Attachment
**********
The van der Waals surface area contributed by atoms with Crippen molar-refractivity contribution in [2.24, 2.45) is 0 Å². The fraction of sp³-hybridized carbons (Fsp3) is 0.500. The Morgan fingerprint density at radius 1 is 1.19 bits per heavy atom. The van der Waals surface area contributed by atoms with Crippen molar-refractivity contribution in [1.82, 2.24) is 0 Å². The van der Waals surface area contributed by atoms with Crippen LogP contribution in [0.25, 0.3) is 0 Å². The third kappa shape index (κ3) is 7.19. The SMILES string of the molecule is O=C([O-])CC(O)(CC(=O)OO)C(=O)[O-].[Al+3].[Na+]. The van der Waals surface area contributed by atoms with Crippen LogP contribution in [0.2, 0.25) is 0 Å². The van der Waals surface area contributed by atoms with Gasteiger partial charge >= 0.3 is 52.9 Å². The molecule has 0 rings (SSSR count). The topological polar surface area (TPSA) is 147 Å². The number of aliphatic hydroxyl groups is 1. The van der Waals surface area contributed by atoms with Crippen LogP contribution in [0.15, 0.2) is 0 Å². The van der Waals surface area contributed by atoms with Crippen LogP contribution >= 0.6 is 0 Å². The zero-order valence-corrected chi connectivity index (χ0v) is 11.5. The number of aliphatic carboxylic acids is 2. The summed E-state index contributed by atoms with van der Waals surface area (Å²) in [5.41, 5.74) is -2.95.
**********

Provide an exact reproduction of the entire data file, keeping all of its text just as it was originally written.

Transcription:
The van der Waals surface area contributed by atoms with Crippen molar-refractivity contribution in [2.24, 2.45) is 0 Å². The fraction of sp³-hybridized carbons (Fsp3) is 0.500. The Morgan fingerprint density at radius 1 is 1.19 bits per heavy atom. The van der Waals surface area contributed by atoms with Crippen molar-refractivity contribution in [1.82, 2.24) is 0 Å². The van der Waals surface area contributed by atoms with Crippen LogP contribution in [0.25, 0.3) is 0 Å². The third kappa shape index (κ3) is 7.19. The SMILES string of the molecule is O=C([O-])CC(O)(CC(=O)OO)C(=O)[O-].[Al+3].[Na+]. The van der Waals surface area contributed by atoms with Crippen LogP contribution in [0.2, 0.25) is 0 Å². The van der Waals surface area contributed by atoms with Gasteiger partial charge >= 0.3 is 52.9 Å². The molecule has 0 rings (SSSR count). The topological polar surface area (TPSA) is 147 Å². The number of aliphatic hydroxyl groups is 1. The van der Waals surface area contributed by atoms with Crippen LogP contribution in [0.15, 0.2) is 0 Å². The van der Waals surface area contributed by atoms with Crippen LogP contribution >= 0.6 is 0 Å². The zero-order valence-corrected chi connectivity index (χ0v) is 11.5. The number of aliphatic carboxylic acids is 2. The summed E-state index contributed by atoms with van der Waals surface area (Å²) in [5.41, 5.74) is -2.95.